Ulf Wendel

MySQL 5.7 – HTTP Plugin for MySQL

It is official: MySQL listens to HTTP and speaks JSON. MySQL got a new plugin that lets HTTP clients and JavaScript users connect to MySQL using HTTP. The development preview brings three APIs: key-document for nested JSON documents, CRUD for JSON mapped SQL tables and plain SQL with JSON replies. More so: MySQL 5.7.4 has SQL functions for modifying JSON, for searching documents and new indexing methods! The download and documentation (also here) is on http://labs.mysql.com/, the slides are below:

What a buzzword bingo! The HTTP Plugin is just a HTTP proxy. One that you can load into MySQL, if you want, to avoid having to write your own one. It simplifies the setup, it is a convenience feature that you should consider if you don’t need the power of scaling the database and the web server independently.

Without the HTTP Plugin   With the HTTP Plugin
HTTP Client   HTTP Client
|   |
Web Service (e.g. PHP script)   |
Web server   |
|   HTTP Plugin

Did we forget about the developer?

The HTTP Plugin just makes MySQL a bit more web developer friendly. Hello frontend developers, we heard about you ;-). MySQL was born in a world without the web. MySQL grew up with backend developers. MySQL somewhat missed the growing role of frontend development, the developers and their ideas. NoSQL happily listened: be it in terms of on built-in JavaScript, the choice of JSON as a serialization format for document stores, asynchronous APIs or just HTTP interfaces.

The three APIs

There are three APIs: plain SQL over HTTP, CRUD and DOCUMENT. All three return JSON. Technically, JSON is just a different data serialization format for MySQL. If you are a frontend JavaScript developer and life in a world of HTTP and JavaScript, you likely prefer that over some binary format.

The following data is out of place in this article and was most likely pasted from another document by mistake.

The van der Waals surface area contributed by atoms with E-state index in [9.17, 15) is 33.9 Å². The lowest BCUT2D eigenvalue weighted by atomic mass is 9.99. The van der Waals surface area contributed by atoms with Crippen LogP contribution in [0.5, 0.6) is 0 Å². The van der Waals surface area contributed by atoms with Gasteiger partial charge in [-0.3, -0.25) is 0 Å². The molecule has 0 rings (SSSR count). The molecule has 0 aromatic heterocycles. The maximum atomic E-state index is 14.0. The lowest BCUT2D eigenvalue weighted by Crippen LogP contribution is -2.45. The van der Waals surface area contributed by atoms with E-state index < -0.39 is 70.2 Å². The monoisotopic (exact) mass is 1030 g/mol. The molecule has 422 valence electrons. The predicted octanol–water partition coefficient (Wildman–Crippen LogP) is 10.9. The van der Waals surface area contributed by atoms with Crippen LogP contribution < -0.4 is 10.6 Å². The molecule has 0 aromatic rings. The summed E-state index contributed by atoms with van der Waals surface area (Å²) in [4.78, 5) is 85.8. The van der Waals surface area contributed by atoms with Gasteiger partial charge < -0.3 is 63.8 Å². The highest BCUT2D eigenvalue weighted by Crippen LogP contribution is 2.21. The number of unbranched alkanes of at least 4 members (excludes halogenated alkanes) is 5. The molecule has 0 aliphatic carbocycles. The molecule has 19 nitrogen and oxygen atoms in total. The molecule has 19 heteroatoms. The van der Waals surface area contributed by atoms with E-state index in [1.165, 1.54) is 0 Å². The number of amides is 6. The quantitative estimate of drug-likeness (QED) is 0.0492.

To be totally frank: at this point the integration of JSON into the APIs is only so-so. That is on purpose. None of the APIs is finalized. We translated some “what if” questions into code so that one has something play with. Now we fish for input.

Let’s get the fishing started, let’s cause some laughter. Here’s the SQL endpoint executing SELECT 1:

shell> curl ... --url ""

The SQL endpoint replies 1:1 what a standard MySQL client gets a MySQL Connector may hide from the developers eyes. This is all information the MySQL Client/Server Protocol has to offer. We included everything to see if there is anybody who wants to write its own “driver” atop of it. If so, that self-made driver can expose similar features.

Ignoring the chatty reply, the SQL endpoint is needed for rich queries. The CRUD and DOCUMENT endpoint currently support key-document semantics only.

The CRUD endpoint a single row from a MySQL table identified by its primary key value. The row is mapped to JSON in the most simple way. No meta data is included: a very lightweight reply.

shell> curl ...  --url ""

The SQL endpoint supports HTTP GET requests only. CRUD and DOCUMENT endpoints accept GET, PUT and DELETE requests. A better mapping is much desired. To be frank, once more, we had the choice between writing documentation and attempting to look a bit more REST-like. You know REST, what’s there to demo?

The DOCUMENT endpoint takes any valid JSON and stores it. The access pattern is key-document:

shell> # curl -i -X PUT --user basic_auth_user:basic_auth_passwd --url ""
HTTP/1.1 201 Created
{"info": "Table created"}